If most of your answers were [B] then you are a Balanced Budgeter: In your world, the life of a budget doesn’t have to centered around a hunker down mentality. A budget is a fluid medium that is meant to be customizable to you and your needs. Occasionally an added expenses or unforeseen purchase is needed or warranted, but overall, you ensure you and your family stay on track with a well thought out financial plan.

If most of your answers were [C] then you are a Cautious Creditor: Although much of your financial expertise is based on credit card rewards, and other point benefits, you do care about your money management. While not all your choices are made to help boost your savings, there are certain measures you take on a continual basis to help push your financial goals forward.

If most of your answers were [D] then you are a Debt Developer: Often times you spend more than you intend. Between check-out line snacks, and lunch time splurges, your bank account just tries to keep up. Understanding your financials isn’t necessarily first on your list of priorities, but there are certainly some things you know you could improve. You appreciate the things you purchase and genuinely enjoy the experience of shopping.

No matter what type of spender you are, Putnam Bank is here to help you succeed. For everything from setting up savings accounts, to consulting on wealth management, we have everything you need to continue your financial success. Give us a call at (800) 377-4424 or stop by today to get started!

Money Lessons at Every Age

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No matter what your age, there are always exciting new aspects to understand in the realm of money management. This year help your children get a head start on their financial education with these key lessons courtesy of Putnam Bank.

2-5 Years Old: The Three Jars Activity

In your child’s youngest years it is important to give them a basic financial understanding. You can help your little ones comprehend savings, spending, and donating through three simple jars. Each week give your child 50 cents or a dollar, all in quarters. It is then their decision whether they want to save it for a bigger toy or purchase, spend it on something smaller, or donate it to help others in need. This activity works to help create a general thought process of the three common ways to spend or accumulate funds.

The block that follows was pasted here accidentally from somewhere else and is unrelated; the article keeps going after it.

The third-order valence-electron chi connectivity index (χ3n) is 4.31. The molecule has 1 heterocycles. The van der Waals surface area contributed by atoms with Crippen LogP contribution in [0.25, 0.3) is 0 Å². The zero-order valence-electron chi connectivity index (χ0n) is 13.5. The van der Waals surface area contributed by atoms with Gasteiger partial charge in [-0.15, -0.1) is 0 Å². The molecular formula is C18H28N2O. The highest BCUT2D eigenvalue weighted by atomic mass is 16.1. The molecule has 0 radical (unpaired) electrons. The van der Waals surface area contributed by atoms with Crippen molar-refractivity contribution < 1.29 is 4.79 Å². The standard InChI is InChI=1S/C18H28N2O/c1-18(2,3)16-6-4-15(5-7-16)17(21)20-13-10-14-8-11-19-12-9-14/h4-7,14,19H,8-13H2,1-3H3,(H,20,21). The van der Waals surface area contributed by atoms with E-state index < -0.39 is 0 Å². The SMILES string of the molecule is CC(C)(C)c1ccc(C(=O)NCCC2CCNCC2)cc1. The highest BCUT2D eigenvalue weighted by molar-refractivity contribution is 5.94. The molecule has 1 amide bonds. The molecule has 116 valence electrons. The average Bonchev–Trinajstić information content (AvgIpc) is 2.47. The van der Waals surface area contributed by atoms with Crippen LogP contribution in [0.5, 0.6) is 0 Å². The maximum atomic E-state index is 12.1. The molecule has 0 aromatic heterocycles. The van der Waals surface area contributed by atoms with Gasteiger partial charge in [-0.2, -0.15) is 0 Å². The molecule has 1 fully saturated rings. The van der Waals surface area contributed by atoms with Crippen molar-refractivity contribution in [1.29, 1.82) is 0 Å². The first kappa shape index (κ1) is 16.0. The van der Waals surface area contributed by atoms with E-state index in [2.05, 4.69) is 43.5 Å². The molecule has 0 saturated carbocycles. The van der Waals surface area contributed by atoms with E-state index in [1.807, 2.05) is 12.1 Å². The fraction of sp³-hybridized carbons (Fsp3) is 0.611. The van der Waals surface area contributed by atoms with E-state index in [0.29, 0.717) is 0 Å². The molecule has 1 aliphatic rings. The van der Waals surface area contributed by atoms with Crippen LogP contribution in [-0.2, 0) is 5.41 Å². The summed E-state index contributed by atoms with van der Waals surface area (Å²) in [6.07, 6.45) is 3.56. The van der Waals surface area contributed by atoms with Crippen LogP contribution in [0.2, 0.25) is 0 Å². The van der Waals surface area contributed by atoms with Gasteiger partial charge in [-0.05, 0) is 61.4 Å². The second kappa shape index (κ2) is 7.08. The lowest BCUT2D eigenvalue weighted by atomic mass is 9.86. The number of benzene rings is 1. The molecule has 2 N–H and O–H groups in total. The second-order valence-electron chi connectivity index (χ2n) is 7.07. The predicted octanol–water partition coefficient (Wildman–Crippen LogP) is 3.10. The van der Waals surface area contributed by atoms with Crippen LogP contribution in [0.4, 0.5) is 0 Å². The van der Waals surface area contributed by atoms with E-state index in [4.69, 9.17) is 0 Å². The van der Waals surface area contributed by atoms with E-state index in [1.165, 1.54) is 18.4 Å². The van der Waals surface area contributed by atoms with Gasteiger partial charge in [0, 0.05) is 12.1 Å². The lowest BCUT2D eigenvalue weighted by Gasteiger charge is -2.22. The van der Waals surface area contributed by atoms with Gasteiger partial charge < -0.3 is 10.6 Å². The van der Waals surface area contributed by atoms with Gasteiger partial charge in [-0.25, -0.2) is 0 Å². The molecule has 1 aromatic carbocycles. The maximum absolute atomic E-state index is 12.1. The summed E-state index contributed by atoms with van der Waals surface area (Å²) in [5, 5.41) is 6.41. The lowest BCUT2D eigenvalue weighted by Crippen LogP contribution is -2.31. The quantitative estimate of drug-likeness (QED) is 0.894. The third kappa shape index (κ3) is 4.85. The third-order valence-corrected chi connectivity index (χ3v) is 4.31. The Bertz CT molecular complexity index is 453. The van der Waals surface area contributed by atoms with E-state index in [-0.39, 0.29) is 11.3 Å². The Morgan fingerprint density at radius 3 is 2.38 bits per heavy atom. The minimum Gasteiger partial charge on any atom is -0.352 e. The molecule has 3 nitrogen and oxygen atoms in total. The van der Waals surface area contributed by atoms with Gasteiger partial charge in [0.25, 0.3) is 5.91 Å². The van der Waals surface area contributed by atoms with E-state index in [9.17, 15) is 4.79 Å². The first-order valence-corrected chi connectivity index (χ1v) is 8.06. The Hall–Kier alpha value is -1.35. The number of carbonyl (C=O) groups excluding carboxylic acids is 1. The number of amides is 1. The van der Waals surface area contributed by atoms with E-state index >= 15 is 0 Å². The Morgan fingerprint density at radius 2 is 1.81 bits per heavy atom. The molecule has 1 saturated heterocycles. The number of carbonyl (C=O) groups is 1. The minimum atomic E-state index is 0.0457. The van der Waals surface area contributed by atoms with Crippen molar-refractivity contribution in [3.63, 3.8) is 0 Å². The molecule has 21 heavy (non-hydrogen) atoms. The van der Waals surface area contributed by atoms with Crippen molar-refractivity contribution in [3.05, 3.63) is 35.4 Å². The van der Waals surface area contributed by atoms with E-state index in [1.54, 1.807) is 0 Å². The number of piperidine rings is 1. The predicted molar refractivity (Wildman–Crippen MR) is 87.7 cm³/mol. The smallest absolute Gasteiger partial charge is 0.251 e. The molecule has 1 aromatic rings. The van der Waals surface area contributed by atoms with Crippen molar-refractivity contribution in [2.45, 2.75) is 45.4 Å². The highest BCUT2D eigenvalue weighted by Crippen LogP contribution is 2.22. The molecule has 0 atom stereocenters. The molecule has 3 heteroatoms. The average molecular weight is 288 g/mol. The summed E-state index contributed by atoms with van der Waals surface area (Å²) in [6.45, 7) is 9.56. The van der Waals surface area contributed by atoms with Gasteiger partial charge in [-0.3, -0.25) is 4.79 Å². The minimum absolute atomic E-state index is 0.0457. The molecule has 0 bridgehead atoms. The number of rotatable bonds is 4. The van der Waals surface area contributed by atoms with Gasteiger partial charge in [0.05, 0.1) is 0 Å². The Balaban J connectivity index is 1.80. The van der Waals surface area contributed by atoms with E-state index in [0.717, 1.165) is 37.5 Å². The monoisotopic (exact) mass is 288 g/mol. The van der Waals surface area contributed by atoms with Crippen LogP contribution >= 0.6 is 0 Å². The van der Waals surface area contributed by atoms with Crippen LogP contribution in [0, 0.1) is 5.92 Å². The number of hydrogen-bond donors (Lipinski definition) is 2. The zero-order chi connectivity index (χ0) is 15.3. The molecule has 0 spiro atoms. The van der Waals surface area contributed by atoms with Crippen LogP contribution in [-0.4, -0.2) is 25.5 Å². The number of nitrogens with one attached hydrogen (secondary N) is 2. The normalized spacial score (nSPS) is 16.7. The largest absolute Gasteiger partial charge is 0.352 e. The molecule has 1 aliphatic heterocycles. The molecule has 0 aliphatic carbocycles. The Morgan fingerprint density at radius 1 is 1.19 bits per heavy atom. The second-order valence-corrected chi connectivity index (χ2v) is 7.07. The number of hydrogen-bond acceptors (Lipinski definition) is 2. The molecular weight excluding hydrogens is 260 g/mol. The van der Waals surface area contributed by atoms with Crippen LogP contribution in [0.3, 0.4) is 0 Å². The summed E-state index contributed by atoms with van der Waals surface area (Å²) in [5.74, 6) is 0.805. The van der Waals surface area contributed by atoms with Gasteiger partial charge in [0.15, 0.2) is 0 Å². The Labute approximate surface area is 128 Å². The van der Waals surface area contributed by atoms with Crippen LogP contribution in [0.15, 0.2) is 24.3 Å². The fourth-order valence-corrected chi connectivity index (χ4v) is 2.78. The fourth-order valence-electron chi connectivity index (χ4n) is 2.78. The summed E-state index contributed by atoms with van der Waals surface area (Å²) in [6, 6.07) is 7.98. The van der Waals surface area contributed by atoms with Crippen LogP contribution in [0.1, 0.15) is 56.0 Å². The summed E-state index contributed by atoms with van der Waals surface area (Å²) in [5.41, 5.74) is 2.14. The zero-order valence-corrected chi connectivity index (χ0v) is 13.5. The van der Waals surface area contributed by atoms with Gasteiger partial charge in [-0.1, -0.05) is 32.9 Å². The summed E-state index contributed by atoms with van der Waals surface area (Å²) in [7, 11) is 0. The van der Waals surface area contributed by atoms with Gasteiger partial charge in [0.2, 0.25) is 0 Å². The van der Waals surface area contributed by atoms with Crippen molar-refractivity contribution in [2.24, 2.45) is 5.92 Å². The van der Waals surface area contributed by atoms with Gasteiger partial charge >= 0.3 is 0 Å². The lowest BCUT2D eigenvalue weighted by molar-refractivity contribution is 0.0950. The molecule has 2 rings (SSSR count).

5-13 Years Old: Budgeting Basics

For everything from buying groceries to new clothes for school, you can help your child learn how to budget by setting a spending limit for your various shopping trips. By allowing your little ones to participate in the purchase process, you can help educate them in the importance of staying on or under budget. Let them help you find bargain deals or clip coupons to reduce cost. When the expenditures come in under the budget, reward their efforts with a small treat.

14-18 Years Old: How to Build Your Financial Reputation

Correctly making payments is a pinnacle point in proper money management. Whether it’s purchasing your first car, home, or other personal purchase, learning how to correctly pay off your loan, can be the difference between good and bad credit. Get started on this important lesson with a quick tutorial on how you pay any monthly bills or debts. Show your child your system to give them an introduction into how the process will take place. Once they choose to purchase a car or other item through a personal loan, you can walk them through the payment process online, and help them make a calendar of when installments are due.

Whether your little one is two or twenty-two, there is always something new to learn. Stop by Putnam Bank and see how you and your family can improve your money management skills today!